It’s this land, braided with creeks and streams, that has become a controversial battleground, with environmentalists questioning whether a mine can coexist with a salmon fishery.
CAROL ANN WOODY, Ph.D., Fish Biologist: The Pebble Prospect lies on the headwaters of two of Bristol Bay’s most important salmon-producing systems.
NARRATOR: Dr. Carol Ann Woody is a fish and wildlife biologist who has been working with the Nature Conservancy.
CAROL ANN WOODY: It’s basically distilled water. It’s as pristine as water can get.
NARRATOR: She’s been counting the number of young salmon in these streams to document that this area at the mine site is fish habitat.
CAROL ANN WOODY: Doesn’t look like much, does it? But this is— these little tiny streams are very important because these are nursery habitat for small salmon. Coho Salmon and King Salmon and all the little fish, after they hatch out, they have to find a place to get away from all the big predators that want to gobble them down, and the strategy is for them to move upstream.
And this is where the small salmon learn to fight and get food and run away from smallish predators. And they sort of go from being a little kid to the teenager until they can play in the bigger river with the big kids.
If you put water in it, they mellow out. Watch. Put water in, and they’ll just calm down because they feel better. Like, “Oh, I can breathe again.”
In Alaska, unlike the lower 48, you have to show that there are salmon in the stream before it can be protected. I’d asked Fish and Game if they were going to survey all these tributaries feeding into the mainstems, and they said that they didn’t have the direction or the money to do this work.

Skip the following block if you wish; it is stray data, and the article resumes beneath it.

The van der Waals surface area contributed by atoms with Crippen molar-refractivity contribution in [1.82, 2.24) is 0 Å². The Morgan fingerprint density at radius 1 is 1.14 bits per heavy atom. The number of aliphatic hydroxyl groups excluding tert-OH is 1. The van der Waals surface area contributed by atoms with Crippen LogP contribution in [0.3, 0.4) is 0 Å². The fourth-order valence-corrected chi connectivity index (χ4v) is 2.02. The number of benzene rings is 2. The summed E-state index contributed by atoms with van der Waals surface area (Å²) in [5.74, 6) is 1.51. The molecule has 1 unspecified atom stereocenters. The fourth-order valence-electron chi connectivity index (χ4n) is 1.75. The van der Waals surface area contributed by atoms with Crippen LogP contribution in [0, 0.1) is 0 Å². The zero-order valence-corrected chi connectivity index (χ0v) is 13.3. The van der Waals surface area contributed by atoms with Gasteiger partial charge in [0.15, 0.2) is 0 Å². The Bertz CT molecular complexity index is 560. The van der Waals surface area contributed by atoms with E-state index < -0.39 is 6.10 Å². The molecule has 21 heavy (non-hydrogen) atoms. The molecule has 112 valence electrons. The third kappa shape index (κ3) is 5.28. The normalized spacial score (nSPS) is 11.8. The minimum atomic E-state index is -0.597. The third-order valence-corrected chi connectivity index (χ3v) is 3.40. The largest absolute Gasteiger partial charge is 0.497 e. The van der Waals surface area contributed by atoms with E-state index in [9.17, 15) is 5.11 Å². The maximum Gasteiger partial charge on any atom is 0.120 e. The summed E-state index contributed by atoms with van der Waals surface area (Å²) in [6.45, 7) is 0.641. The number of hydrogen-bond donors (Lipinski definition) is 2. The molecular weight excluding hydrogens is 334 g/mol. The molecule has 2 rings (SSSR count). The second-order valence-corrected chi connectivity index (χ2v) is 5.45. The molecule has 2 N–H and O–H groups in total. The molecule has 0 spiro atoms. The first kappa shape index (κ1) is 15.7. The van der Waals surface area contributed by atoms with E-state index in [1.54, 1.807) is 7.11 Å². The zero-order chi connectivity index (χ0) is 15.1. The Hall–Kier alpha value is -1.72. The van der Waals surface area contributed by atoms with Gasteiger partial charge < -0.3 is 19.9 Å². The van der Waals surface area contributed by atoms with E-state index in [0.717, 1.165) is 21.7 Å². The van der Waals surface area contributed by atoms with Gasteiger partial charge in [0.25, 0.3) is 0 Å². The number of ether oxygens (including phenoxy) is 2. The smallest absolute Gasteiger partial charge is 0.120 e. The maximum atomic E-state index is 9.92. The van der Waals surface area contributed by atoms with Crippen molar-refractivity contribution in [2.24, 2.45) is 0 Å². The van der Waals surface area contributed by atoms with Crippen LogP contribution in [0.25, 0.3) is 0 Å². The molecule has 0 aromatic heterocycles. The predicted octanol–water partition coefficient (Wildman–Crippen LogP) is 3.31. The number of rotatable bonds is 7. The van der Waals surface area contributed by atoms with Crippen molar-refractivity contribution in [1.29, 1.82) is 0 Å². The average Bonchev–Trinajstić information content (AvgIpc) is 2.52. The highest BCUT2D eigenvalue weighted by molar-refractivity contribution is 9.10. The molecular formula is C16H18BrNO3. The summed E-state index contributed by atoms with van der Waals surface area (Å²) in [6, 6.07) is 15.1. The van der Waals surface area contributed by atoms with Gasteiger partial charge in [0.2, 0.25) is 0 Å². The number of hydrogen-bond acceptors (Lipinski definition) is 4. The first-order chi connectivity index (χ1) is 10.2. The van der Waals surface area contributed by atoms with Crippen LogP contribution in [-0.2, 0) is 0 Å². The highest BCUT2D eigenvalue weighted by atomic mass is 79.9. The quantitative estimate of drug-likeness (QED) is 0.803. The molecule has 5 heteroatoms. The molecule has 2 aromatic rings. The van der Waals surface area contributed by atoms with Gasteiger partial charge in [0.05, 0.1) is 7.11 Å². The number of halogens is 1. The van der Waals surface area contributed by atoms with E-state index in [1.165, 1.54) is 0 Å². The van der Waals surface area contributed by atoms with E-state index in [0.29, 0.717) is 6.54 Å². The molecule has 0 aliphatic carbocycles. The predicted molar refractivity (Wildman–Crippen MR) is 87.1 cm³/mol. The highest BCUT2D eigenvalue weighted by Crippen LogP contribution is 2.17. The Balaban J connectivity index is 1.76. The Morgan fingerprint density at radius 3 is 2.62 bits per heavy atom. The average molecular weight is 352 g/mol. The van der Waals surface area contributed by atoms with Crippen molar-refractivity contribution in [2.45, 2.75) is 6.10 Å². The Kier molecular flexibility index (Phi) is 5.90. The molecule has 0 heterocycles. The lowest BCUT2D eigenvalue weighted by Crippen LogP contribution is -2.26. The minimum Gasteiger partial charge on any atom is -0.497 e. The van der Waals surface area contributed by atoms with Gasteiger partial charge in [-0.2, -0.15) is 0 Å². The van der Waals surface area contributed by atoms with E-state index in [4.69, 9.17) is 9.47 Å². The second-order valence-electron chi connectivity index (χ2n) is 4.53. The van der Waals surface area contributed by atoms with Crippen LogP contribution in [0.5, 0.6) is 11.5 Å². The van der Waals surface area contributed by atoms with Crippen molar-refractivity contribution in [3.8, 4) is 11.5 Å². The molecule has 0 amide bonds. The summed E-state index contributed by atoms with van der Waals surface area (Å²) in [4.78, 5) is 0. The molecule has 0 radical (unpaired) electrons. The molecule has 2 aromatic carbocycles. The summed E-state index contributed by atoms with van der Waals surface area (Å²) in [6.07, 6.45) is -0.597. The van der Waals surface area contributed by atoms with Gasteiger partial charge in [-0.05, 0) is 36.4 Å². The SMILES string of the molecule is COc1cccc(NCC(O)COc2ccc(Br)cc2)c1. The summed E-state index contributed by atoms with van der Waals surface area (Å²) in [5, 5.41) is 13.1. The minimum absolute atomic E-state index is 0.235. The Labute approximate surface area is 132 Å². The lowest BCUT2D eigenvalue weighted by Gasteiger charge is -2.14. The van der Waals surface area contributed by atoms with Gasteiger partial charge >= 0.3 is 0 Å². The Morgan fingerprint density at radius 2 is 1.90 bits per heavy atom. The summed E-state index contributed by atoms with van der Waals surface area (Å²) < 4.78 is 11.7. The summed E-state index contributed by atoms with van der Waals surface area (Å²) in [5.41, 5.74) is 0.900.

The Nature Conservancy stepped up, and we got a crew of six volunteers and documented 28 miles of salmon stream. So we’ll nominate this. And now if people want to muck around in here, there will be restrictions on how they can do it.
But this will be impacted. How much? We’re not sure until we have the idea what they’re going to do and what the plans are.
NARRATOR: The company says it’s too early to show real plans, but there are preliminary drawings on file with the Securities and Exchange Commission. What they describe is an open pit mine that could become two to three miles wide and a mile deep. It would be one of the largest open-pit mines in the world.
Next to it, a tailings dam will rise 700 feet high, covering several square miles and able to hold billions of tons of mining waste. And as mining continues, another tailings dam will be needed.
They would be among the largest man-made structures on earth.
JOHN SHIVELY, CEO, Pebble Partnership: It’s going to be probably at least a $7 billion or $8 billion investment just to get us up and running.
NARRATOR: John Shively became CEO of the Pebble Partnership in 2008. His job is to guide the project through the long permitting process.
JOHN SHIVELY: We think the resource probably would last for a 100 years or more of mining, but we’re not going to try to permit a mine that’s 100 years long.
NARRATOR: This is the valley where the mine would be built, 15 miles from Lake Iliamna.